Weavers fall into two categories First those who work in factories or shops that manufacture fabrics on a large-scale mass-produced basis and second those who weave individualized pieces with an artistic eye to design. Weavers in the first category assist in the manufacture of machine-made textiles using mechanized equipment. Weavers in the second category are artisans who generally work in design studios or smaller shops that specialize in unique pieces some of which may be commissioned. They usually assist in the design of each piece and selection of the colors to be used. They weave the dyed threads into fabric pieces using mechanical or manual looms. Weavers usually take post-secondary courses in weaving art and textile and clothing design and chemical techniques for dying threads that will be used to create fabrics. Typically weavers serve in apprenticeships assisting weavers that are more experienced and established in the design world. If their goal is to open their own shop eventually they will need a basic business background in addition to well-honed skills in weaving and artistic design. Some weavers eventually teach weaving to others or even write books about their art. Weaving can be a calming activity but it requires attention to detail and concentration. The website pagerankstudio.com says that annual earnings for weavers employed in the textile industry depend on the employer but range from approximately $23000 to $30000. The earnings of weavers in the artistic category who work on unique pieces mostly by hand will depend upon their talent and marketing skills and the price their work commands. All but the most established and talented artisans have other jobs to pay the bills and do their weaving on a part-time basis.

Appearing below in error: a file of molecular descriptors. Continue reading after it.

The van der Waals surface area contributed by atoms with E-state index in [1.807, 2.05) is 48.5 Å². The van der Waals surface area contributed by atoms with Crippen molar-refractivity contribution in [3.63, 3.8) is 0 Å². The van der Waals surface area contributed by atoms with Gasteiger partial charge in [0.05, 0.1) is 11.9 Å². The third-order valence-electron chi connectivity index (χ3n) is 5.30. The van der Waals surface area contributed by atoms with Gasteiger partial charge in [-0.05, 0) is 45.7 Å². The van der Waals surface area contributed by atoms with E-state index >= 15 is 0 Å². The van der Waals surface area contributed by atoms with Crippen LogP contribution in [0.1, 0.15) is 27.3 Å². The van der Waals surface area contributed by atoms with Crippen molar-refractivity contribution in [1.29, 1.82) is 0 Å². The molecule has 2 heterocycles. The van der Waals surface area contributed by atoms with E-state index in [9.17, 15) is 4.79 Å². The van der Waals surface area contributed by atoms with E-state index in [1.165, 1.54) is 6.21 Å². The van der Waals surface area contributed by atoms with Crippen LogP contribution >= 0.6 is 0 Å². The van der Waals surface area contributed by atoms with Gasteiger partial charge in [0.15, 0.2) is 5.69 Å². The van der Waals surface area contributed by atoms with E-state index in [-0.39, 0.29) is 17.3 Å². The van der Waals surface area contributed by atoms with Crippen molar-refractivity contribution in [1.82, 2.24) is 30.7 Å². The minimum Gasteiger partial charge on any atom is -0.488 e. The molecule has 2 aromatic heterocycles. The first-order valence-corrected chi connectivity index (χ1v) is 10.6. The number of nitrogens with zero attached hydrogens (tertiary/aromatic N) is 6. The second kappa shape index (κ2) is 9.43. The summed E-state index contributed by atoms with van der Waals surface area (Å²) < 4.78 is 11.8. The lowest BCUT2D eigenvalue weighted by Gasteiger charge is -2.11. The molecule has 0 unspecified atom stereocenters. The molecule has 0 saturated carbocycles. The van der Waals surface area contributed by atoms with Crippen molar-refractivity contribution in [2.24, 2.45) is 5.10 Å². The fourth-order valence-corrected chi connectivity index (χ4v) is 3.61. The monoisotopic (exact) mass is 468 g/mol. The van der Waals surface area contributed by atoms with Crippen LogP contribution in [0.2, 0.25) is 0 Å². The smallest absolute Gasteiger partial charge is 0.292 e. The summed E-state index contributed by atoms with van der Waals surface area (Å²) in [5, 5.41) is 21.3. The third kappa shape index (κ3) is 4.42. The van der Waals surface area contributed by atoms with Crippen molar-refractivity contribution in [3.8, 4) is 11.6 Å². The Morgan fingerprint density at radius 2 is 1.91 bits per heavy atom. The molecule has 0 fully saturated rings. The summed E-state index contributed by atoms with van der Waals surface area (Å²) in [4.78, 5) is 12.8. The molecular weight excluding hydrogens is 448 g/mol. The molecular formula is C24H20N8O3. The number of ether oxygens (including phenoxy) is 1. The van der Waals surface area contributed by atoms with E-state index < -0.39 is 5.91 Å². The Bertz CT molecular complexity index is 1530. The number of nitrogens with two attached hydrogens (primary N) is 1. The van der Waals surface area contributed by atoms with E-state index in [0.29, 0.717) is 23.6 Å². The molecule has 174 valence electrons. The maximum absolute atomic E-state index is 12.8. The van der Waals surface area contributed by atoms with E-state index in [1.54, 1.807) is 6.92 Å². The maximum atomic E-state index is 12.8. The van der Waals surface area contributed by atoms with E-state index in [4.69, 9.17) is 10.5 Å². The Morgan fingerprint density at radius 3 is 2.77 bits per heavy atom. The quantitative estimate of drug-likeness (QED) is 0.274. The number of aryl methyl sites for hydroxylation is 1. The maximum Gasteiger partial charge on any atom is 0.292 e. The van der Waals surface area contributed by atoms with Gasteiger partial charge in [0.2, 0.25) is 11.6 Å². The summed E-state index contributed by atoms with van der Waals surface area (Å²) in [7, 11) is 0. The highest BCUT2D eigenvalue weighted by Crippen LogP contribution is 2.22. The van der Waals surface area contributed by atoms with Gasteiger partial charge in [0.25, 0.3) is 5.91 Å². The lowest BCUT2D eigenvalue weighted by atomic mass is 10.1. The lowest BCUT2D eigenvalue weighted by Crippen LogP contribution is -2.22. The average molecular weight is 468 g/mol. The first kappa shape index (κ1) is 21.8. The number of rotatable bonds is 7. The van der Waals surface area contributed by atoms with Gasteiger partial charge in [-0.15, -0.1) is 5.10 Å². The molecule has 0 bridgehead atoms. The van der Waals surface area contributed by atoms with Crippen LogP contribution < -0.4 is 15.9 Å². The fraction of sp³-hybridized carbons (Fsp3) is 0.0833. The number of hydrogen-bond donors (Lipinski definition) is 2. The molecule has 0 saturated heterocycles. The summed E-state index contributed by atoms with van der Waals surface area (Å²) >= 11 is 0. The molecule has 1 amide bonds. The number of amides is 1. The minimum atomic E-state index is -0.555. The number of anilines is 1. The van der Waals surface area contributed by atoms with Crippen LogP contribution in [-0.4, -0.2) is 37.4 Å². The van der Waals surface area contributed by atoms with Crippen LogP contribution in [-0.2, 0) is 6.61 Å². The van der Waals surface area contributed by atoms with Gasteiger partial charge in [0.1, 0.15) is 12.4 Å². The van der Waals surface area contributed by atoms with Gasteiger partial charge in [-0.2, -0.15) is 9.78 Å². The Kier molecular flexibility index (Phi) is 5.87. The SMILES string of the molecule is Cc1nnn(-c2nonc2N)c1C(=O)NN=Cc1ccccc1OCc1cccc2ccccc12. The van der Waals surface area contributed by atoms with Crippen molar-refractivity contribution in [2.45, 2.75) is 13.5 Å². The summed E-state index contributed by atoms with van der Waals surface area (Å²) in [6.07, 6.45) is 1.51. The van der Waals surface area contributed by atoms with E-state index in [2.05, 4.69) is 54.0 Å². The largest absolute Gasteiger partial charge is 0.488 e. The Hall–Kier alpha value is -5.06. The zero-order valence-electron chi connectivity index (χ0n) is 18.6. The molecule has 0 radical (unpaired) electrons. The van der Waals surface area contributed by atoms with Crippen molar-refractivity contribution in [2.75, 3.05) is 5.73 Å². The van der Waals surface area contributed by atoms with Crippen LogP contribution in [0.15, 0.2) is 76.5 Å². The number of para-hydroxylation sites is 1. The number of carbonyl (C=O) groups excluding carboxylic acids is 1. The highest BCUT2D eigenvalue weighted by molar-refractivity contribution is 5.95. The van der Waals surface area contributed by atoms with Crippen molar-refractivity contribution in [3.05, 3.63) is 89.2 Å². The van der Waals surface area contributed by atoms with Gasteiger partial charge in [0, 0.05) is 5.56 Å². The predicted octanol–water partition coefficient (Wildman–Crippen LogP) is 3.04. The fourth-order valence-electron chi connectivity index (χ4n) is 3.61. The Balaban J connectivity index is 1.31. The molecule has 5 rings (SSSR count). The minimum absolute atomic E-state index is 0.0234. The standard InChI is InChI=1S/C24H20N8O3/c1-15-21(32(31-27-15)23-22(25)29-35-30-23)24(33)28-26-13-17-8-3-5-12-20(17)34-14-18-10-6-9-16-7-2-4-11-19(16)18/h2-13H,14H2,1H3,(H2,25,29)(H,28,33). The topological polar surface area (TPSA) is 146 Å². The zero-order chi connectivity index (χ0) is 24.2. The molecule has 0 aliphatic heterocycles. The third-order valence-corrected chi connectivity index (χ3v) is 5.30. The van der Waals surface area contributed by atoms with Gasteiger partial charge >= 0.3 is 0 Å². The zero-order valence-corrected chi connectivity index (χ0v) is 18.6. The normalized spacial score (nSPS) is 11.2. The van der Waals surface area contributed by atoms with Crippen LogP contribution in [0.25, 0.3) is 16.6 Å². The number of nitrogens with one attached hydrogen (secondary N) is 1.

|Education Required:||High School Diploma|
|Tasks:||Operates weaving machines.
Sets up equipment and adjusts settings.
Watches for flaws in produced material.
Refills machines with yarn.
|Also Called:||Textile Manufacturer
Weaving Machine Operator